After surgery, patients were randomized to receive a conventional dressing or INPWT. The authors found that the rate of minor and major complications between the two groups was not significantly different, though they noted a trend toward a lower minor complications rate in the INPWT group (12.6% vs 34.7%).

The authors concluded that INPWT is safe, well-tolerated and delivers promising results in preventing surgical wound complications in ankle and distal tibia fractures. To minimize complication risks, the authors recommend detailed analysis of patients' general conditions and comorbidities along with a careful evaluation of compromised soft tissues.

A Joint Care Model for Diabetes-Related Foot Wound Treatment

Increased collaboration between infection diseases physicians and podiatrists could improve patient outcomes.

A recent study investigated the viability of a joint infectious disease-podiatry clinic (JIDPC) model for treating patients with diabetic foot infections. Under the model, both an infectious diseases physician and a podiatrist see patients with diabetic foot infections together once a week. The goal of the study was to investigate if JIDPC can improve patient adherence and reduce recurrent infections, with the possibility of some patients being referred for outpatient surgeries.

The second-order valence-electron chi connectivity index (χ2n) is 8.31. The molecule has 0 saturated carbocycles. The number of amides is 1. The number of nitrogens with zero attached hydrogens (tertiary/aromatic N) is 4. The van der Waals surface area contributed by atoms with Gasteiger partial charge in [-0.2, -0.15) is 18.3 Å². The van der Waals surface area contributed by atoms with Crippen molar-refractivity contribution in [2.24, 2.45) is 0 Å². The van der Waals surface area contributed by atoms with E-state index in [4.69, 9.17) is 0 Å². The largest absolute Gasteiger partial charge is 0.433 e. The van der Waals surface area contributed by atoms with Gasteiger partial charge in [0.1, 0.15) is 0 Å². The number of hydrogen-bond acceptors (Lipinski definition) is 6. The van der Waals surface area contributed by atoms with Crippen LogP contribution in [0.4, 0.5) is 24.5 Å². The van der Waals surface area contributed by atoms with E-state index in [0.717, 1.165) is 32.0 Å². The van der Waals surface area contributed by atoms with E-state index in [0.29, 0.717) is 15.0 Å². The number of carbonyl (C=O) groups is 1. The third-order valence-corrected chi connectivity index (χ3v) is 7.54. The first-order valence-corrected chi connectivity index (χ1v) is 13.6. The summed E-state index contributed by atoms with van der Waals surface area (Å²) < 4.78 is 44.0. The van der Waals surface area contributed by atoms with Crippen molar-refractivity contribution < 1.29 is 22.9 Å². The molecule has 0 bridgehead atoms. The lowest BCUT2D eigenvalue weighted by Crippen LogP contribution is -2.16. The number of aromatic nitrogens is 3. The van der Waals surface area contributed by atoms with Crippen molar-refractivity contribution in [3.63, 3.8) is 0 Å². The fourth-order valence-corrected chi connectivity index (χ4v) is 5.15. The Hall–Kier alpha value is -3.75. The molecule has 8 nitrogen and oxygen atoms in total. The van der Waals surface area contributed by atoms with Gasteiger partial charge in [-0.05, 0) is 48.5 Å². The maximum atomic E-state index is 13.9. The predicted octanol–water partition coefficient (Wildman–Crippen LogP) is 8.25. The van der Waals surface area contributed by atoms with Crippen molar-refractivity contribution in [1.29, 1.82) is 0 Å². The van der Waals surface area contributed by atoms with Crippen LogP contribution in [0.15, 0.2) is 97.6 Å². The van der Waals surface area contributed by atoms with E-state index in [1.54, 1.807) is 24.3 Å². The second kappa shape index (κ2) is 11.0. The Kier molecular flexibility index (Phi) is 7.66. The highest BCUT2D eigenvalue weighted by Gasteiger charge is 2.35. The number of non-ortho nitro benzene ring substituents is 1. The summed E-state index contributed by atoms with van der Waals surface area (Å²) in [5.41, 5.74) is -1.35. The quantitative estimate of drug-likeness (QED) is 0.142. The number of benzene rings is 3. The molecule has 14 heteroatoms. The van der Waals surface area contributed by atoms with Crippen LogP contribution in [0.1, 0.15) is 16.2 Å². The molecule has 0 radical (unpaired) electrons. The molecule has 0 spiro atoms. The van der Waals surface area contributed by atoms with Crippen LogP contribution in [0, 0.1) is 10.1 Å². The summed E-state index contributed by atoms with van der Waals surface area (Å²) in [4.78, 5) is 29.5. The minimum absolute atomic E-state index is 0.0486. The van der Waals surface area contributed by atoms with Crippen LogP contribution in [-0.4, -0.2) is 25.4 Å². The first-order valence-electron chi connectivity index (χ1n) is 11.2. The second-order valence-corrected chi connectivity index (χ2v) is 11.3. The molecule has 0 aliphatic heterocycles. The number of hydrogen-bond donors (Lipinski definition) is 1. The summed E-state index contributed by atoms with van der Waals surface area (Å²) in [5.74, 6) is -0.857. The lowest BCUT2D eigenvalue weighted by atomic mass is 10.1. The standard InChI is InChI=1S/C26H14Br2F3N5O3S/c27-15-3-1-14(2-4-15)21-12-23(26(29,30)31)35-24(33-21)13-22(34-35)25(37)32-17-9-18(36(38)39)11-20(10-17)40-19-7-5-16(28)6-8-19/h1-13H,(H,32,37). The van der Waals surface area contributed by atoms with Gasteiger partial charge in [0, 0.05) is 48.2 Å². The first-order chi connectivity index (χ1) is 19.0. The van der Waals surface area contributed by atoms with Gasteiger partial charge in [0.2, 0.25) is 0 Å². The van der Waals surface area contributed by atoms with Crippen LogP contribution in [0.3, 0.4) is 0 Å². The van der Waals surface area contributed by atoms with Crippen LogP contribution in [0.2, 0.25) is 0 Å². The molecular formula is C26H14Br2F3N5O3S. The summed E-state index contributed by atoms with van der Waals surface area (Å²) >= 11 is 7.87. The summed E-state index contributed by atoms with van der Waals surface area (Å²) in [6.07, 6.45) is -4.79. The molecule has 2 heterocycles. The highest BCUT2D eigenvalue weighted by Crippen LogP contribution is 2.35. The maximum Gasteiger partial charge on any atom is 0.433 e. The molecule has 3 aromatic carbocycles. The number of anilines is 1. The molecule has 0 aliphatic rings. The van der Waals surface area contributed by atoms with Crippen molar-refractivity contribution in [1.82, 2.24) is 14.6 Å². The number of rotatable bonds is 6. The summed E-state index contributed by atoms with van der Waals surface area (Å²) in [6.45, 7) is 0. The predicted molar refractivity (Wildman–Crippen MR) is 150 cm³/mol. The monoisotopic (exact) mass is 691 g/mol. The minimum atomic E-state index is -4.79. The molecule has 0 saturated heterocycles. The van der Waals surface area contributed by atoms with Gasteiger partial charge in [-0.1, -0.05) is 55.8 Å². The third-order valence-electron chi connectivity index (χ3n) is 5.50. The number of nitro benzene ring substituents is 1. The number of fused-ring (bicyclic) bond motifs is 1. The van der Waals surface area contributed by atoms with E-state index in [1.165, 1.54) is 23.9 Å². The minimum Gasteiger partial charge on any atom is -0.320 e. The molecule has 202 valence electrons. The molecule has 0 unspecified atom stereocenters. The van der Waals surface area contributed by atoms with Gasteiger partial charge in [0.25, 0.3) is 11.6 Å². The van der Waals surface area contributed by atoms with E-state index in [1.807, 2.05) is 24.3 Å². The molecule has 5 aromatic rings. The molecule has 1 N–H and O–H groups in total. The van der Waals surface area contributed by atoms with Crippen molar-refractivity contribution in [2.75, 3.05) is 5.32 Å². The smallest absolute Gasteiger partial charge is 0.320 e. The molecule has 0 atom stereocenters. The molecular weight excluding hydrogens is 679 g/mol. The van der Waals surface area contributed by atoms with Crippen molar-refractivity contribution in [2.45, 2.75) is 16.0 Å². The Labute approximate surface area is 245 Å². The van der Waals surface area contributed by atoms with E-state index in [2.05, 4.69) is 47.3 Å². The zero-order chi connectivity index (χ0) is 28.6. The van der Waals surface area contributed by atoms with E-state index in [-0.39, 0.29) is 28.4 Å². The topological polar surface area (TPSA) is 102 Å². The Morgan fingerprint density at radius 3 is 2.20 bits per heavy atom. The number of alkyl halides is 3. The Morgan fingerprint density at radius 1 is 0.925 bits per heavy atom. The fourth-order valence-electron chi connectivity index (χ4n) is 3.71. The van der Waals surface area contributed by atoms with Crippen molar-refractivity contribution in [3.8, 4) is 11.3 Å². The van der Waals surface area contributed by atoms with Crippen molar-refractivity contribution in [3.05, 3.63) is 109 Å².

The study, published in the journal Advances in Skin & Wound Care, retrospectively analyzed patients with diabetic foot infections admitted to Wheeling (W.Va.) Hospital between 2013 and 2018. From 2013 through 2016, patients were followed by infectious diseases doctors and podiatrists separately in their clinics. In 2017 and 2018, patients were followed under the JIDPC model. The authors compared recurrent infection, mortality and loss to follow-up among the two groups.

They found that the JIDPC approach produced several notable changes:

  • Surgeries were performed in 52.5% of the preintervention group, but 81.9% of the postintervention (JIDPC) group.
  • The preintervention group was more likely to be lost to follow-up (30.3% vs 9.1% ).
  • Risk of infection recurrence in six months was significantly higher in the preintervention group (36.1% vs 20.8%).
  • Mortality and 90-day readmission were not significantly different.

"Implementation of JIDPCs may decrease the incidence of recurrent infections among patients with diabetic foot infections," the authors write. The results point to the continued need for coordinated multidisciplinary care to produce optimal patient outcomes.